A year and a bit after the 2016 elections, we’re still debating exactly what happened. But most of those conversations revolve around the candidates, the parties and their official campaigns. What about lessons for community organizations and their social movements? What did we do right and wrong in that cycle, and what can be learned? What can be done for groups who don’t see a champion on the ballot or who don’t see “hold-your-nose-and-vote-for-the-lesser-of-two-evils” as a convincing mobilizing opportunity?
“It’s our job to make a movement so big and so beautiful that we get the best legislation possible because they’re so afraid of what we’ll do if we don’t get it.” – Chronicling the emergence of a bottom-up movement for immigrant rights at the UU General Assembly in 2014.
Virality has several key components. We discuss it on the Stop the Presses webcast along with its relationship between social media popularity and on-line and off-line organizing efforts.
This essay, written by B. Loewe in the Fall of 2010, is included in the astonishing anthology We Have Not Been Moved available at PM Press.
After the state of Washington ran out of tear gas, after the echoes of bucket drums faded, after the teamsters and the “turtles” (environmentalists) parted ways, and global capital appeared momentarily derailed by a city full of barricades, her short article circulated listservs and email inboxes with penetrating questions for the debut showing of the newly born “anti-globalization movement.” Martinez highlighted the ways in which people of color did participate but asked us to reconcile the apparent divide. If “we are to make Seattle’s promise of a new, international movement against imperialist globalization come true,” she wrote, we must understand and learn from the low-level of participation from people of color.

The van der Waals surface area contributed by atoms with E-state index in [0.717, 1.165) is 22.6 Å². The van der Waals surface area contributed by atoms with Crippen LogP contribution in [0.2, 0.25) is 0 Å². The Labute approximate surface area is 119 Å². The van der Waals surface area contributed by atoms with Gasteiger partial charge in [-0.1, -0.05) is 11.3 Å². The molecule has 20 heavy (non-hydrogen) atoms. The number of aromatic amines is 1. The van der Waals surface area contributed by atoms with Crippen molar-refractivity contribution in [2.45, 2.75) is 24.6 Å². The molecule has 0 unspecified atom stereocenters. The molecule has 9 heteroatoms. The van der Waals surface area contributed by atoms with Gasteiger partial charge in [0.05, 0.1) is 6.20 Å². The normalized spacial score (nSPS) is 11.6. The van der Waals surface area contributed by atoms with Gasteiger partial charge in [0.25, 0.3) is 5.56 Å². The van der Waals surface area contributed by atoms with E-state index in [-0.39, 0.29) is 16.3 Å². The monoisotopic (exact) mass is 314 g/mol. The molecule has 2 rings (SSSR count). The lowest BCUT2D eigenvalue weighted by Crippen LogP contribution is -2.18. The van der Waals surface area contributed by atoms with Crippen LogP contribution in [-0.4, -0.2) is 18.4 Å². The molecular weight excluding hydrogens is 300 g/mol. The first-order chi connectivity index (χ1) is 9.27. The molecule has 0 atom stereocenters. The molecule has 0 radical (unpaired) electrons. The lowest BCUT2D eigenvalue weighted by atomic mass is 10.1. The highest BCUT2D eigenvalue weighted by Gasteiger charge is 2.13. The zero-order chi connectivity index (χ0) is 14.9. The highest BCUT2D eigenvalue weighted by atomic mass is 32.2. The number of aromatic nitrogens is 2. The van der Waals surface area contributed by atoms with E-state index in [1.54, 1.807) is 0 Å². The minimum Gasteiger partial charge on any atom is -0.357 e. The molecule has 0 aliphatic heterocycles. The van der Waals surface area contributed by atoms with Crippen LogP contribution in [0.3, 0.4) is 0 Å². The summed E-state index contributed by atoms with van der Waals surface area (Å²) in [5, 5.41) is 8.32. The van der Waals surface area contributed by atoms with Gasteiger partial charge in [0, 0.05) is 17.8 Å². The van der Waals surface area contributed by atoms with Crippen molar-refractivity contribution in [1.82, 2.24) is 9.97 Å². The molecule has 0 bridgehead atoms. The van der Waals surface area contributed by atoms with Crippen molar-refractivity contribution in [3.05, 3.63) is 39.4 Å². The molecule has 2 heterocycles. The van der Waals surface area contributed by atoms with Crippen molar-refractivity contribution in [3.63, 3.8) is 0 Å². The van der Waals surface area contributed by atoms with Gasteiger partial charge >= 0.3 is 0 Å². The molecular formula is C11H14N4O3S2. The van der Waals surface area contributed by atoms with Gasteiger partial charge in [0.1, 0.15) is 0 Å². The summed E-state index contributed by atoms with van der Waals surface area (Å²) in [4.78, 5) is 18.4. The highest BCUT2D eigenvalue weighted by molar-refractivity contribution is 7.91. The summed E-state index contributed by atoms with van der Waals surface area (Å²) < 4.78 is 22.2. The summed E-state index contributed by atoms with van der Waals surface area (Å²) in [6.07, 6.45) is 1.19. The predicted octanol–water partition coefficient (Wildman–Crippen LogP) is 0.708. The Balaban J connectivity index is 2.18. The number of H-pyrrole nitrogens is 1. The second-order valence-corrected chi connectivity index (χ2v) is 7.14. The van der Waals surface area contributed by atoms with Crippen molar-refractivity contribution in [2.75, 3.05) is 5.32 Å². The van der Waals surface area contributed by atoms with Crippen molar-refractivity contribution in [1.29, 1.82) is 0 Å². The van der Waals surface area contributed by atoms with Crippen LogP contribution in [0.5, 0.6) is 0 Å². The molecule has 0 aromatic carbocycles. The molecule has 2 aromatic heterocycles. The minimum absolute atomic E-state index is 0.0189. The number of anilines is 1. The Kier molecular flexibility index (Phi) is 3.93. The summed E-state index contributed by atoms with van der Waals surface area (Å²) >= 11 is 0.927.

Also published in Auburn Seminary’s Mountain Top Series: Writing in 1979, Walter Brueggeman turned to the old and new testament to reflect on the role of a prophet in a society he observed of waning social movements and a rising cynicism. What he shares in the Prophetic Imagination is dueling imaginations, a god that takes sides, and a legacy of prophets fluent in the languages of grief and hope; criticism and alternatives; compassion and energy. For those puzzling today at how to spark a new exodus from modern day Pharaoh’s reign, the thirty year old book offers inspiration and insight.
One does not have to be familiar with the bolt sizes on the wrecking balls that tore down Cabrini-green to oppose the demolition of public housing. One must hold close the comfort of stepping into a warm room from a cold outdoors, the solace of a bed to lie in, and the security of a place called home.
We have become the expert biographers of our own demise. Rather than offering a vision of the world we yearn for, we study and share the machinations of government and capital that harm us. Like doctors who offer diagnoses but no cures, we are the town criers of a sick society rather than the midwives of the world to come.